Another DeFi Yellow Flag Thrown By An SEC Commissioner – Technology


United States:

Another DeFi Yellow Flag Thrown By An SEC Commissioner


To print this article, all you need is to be registered or login on Mondaq.com.

The decentralized finance (DeFi) community must address issues
of “transparency” and “pseudonymity” before it
can deliver on its “new and interesting potential,” cautioned SEC Commissioner Crenshaw in a
recent article published in the inaugural issue of The
International Journal of Blockchain Law.

Noting that not one DeFi participant within the SEC’s
jurisdiction has yet to register with the SEC, Commissioner
Crenshaw urged DeFi participants to engage with agency staff,
warning that “without a common set of conduct expectations,
and a functional system to enforce those principles, markets tend
toward corruption, marked by fraud, self-dealing, cartel-like
activity, and information asymmetries.”

1. Transparency

Commissioner Crenshaw attempted to debunk the idea that DeFi is
“more egalitarian and transparent” than traditional
finance (TradFi). 

She stressed that “retail investors are already operating
at a significant disadvantage to professional investors in
DeFi” because “much of DeFi is funded by venture capital
and other professional investors,” and these arrangements are
rarely disclosed to the public. 

Commissioner Crenshaw further expressed her concerns that the
resulting information asymmetry “contributes to a two tier
market in which professional investors and insiders reap outsized
returns while retail investors take more risks, get worse pricing,
and are less likely to succeed over time.”

2. Pseudonymity

Pseudonymity in blockchain parlance refers to the fact that
visibility of transactions is limited to the public address
“that sent or received assets, but not the identity of the
person who controls it.”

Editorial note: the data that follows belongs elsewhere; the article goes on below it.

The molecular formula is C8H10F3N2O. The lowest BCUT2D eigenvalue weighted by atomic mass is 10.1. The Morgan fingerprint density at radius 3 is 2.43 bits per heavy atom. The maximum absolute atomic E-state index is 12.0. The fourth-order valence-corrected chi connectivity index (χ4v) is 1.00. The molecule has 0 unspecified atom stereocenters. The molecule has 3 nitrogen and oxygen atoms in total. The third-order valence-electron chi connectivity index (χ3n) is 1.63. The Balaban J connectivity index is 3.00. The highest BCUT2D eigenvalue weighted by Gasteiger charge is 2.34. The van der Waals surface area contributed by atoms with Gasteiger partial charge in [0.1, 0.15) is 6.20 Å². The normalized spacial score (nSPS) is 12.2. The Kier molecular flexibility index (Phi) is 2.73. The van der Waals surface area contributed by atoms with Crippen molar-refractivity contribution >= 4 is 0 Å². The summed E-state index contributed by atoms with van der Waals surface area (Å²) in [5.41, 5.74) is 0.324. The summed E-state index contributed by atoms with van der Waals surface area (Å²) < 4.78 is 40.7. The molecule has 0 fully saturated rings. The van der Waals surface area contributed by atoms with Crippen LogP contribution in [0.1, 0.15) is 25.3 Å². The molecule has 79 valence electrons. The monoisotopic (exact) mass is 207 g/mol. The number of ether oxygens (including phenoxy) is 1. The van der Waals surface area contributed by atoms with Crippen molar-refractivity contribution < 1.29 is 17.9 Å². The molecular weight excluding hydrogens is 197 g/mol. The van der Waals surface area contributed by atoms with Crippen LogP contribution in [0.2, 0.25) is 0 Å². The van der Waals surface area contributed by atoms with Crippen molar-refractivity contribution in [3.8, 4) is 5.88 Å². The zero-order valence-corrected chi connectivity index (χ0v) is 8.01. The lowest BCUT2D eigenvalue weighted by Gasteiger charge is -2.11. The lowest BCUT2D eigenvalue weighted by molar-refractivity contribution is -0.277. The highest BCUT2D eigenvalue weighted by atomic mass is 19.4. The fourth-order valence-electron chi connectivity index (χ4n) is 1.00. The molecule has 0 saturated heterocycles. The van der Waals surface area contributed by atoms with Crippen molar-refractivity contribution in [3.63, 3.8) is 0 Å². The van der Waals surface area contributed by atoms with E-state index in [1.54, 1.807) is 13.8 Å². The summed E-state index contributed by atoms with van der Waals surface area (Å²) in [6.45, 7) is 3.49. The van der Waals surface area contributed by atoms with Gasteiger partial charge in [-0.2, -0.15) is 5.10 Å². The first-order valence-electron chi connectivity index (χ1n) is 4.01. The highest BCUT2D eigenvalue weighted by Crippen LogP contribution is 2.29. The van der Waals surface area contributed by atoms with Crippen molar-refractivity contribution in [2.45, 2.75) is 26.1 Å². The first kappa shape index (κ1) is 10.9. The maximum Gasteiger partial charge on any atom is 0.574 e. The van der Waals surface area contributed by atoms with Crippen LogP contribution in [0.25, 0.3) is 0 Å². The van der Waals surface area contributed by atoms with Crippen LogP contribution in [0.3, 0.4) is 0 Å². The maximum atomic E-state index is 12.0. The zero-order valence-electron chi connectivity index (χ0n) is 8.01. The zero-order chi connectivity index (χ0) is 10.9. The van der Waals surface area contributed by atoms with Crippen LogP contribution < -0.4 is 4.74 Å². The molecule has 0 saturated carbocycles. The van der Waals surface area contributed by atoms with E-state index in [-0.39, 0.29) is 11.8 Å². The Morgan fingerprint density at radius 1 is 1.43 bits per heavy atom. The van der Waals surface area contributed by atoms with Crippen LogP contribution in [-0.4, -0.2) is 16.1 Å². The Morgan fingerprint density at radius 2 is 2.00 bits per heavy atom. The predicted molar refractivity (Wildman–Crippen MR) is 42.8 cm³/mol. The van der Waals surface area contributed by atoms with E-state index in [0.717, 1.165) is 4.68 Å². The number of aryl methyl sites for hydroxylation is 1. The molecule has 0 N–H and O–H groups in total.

Commissioner Crenshaw shared her observation that pseudonymity
“makes it much easier to conceal manipulative activity and
almost impossible for an investor to distinguish an individual
engaging in manipulative trading from normal organic trading
activity,” and further advised that DeFi “projects that
solve for pseudonymity are more likely succeed.”

{  Without a common set of conduct expectations, and a
functional system to enforce those principles, markets tend toward
corruption, marked by fraud, self-dealing, cartel-like activity,
and information asymmetries.

 https://www.sec.gov/news/statement/crenshaw-defi-20211109

The content of this article is intended to provide a general
guide to the subject matter. Specialist advice should be sought
about your specific circumstances.

POPULAR ARTICLES ON: Technology from United States

Virtual Currencies Comparative Guide

Bull Blockchain Law LLP

Virtual Currencies Comparative Guide for the jurisdiction of United States, check out our comparative guides section to compare across multiple countries

FTC Establishes New Cybersecurity Benchmarks

Willkie Farr & Gallagher LLP

Last week, the Federal Trade Commission (“FTC”) amended its Gramm-Leach-Bliley Act (“GLBA”) Safeguards Rule (or “Rule”) to, among other things, modify the scope of companies…


About John 19599 Articles
Bink LLC: bitcoins.inc bitcoinwallet.inc 5g.inc 5g.llc binkhost.com

Be the first to comment

Leave a Reply